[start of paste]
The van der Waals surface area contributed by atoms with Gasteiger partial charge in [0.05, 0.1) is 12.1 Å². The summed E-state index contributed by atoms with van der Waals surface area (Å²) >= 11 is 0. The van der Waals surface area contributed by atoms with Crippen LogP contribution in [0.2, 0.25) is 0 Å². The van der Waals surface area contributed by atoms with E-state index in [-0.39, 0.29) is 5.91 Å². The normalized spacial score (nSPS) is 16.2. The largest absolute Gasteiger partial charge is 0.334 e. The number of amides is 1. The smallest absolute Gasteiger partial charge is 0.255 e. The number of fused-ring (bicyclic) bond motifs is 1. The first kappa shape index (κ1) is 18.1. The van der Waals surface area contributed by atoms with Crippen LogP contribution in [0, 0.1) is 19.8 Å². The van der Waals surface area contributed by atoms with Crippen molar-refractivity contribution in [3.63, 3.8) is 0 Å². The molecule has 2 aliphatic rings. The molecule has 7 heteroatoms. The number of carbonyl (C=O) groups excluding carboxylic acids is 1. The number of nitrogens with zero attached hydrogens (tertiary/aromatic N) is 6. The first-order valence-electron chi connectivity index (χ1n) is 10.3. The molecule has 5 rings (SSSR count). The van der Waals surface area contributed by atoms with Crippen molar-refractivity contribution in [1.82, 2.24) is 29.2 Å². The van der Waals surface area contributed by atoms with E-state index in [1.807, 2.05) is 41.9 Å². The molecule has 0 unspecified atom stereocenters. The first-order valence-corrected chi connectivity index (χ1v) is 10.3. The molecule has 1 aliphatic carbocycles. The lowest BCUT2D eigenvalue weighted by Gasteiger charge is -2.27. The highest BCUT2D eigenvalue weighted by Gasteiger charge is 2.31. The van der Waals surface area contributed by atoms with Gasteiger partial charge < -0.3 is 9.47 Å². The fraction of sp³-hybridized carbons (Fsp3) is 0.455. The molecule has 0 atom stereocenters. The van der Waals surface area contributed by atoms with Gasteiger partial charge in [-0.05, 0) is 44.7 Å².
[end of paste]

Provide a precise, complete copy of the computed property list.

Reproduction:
The van der Waals surface area contributed by atoms with Gasteiger partial charge in [0.05, 0.1) is 12.1 Å². The summed E-state index contributed by atoms with van der Waals surface area (Å²) >= 11 is 0. The van der Waals surface area contributed by atoms with Crippen LogP contribution in [0.2, 0.25) is 0 Å². The van der Waals surface area contributed by atoms with E-state index in [-0.39, 0.29) is 5.91 Å². The normalized spacial score (nSPS) is 16.2. The largest absolute Gasteiger partial charge is 0.334 e. The number of amides is 1. The smallest absolute Gasteiger partial charge is 0.255 e. The number of fused-ring (bicyclic) bond motifs is 1. The first kappa shape index (κ1) is 18.1. The van der Waals surface area contributed by atoms with Crippen LogP contribution in [0, 0.1) is 19.8 Å². The van der Waals surface area contributed by atoms with Crippen molar-refractivity contribution in [3.63, 3.8) is 0 Å². The molecule has 2 aliphatic rings. The molecule has 7 heteroatoms. The number of carbonyl (C=O) groups excluding carboxylic acids is 1. The number of nitrogens with zero attached hydrogens (tertiary/aromatic N) is 6. The first-order valence-electron chi connectivity index (χ1n) is 10.3. The molecule has 5 rings (SSSR count). The van der Waals surface area contributed by atoms with Crippen molar-refractivity contribution in [1.82, 2.24) is 29.2 Å². The van der Waals surface area contributed by atoms with E-state index in [1.807, 2.05) is 41.9 Å². The molecule has 0 unspecified atom stereocenters. The first-order valence-corrected chi connectivity index (χ1v) is 10.3. The molecule has 1 aliphatic carbocycles. The lowest BCUT2D eigenvalue weighted by Gasteiger charge is -2.27. The highest BCUT2D eigenvalue weighted by Gasteiger charge is 2.31. The van der Waals surface area contributed by atoms with Gasteiger partial charge < -0.3 is 9.47 Å². The fraction of sp³-hybridized carbons (Fsp3) is 0.455. The molecule has 0 atom stereocenters. The van der Waals surface area contributed by atoms with Gasteiger partial charge in [-0.05, 0) is 44.7 Å².